the research puzzle
July 29, 2010
How do you organize your thinking about investments? At a basic level, most people consider their holdings in a fashion like this:
So, what are your categories? How long have you had them?
Maybe they are asset classes or sectors or industries or themes or tax-impact buckets or some combination thereof. Maybe you have an advanced system whereby the exposures of packaged products like funds are disaggregated into the proper line items. Maybe the economic impact of the optionality of various instruments is factored in and maybe you have even moved on to the next generation of risk classifications before everyone else. Or maybe your construct is as simple as could be imagined.
In any case, at the root of your approach is a series of conceptual categories that you use to think about the world. Where did they come from?
This is not idle musing. It is helpful to know how they originated and even more important to figure out whether they are still valid. Our tendency is to keep shoving our exposures into the same dated categories, even after the world has changed.
An analogy can be drawn to the folders on a computer or in a file cabinet. Sometimes you just have to wonder what you were thinking when you set up the filing system in the way that you did. But, rather than redoing the structure, you live with it and adapt to it, knowing that it might not be the greatest, but it’s good enough for now.
Something very similar happens in the investment world. You even see it at asset management firms, where it’s possible to do the equivalent of carbon dating: By looking at the reporting structure being used, you can tell when the code that runs it was written. The degree to which a codification scheme is out of date is especially obvious during periods of rapid change. The fixed income market of the last thirty years is a perfect example. You can see from a glance at a firm’s reports when the last conceptual change in categorization occurred.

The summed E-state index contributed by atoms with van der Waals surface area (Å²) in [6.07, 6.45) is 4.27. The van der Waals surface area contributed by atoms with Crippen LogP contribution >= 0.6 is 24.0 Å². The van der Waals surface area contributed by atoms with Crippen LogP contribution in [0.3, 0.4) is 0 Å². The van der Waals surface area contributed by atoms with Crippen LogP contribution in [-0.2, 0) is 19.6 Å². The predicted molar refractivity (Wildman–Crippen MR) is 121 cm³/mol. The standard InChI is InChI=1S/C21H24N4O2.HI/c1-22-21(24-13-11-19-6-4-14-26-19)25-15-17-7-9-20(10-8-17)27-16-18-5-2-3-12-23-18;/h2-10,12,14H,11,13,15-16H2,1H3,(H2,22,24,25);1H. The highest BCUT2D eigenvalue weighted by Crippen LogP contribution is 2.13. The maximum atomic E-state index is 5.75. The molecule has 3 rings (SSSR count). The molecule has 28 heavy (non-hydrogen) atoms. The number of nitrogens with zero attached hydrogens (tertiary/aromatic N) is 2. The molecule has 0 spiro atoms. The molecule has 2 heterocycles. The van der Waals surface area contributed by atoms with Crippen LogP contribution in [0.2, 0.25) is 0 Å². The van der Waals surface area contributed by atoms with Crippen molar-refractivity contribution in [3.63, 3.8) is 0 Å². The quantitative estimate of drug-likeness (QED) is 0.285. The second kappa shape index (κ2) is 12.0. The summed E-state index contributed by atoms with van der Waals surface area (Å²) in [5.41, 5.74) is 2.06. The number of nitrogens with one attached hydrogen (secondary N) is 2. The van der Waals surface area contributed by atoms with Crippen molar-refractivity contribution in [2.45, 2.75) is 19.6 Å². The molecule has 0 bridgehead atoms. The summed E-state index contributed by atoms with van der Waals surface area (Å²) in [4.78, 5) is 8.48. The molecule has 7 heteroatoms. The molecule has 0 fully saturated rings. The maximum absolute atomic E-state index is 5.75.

Investment policies are the same way. If you look at one for a pension plan or foundation, you’ll see that the range of investments allowed or prohibited follows some agreed-upon approach to thinking about the markets. That approach tends to lag the evolution of the markets, and given the nature of organizations and the quite infrequent reviews of allocation policy, the policies often lag badly.
If your way of thinking about your investment exposures is out of sync with the reality of today, it’s time to rip it up and start over. That also means that you need to examine whether the tools that you use and the information you get from market data vendors need to be adjusted or abandoned. Your ideas and your methods need to go hand in hand, and must reflect the world of today. Like it or not, it’s not 1985 any more.
(c) the research puzzle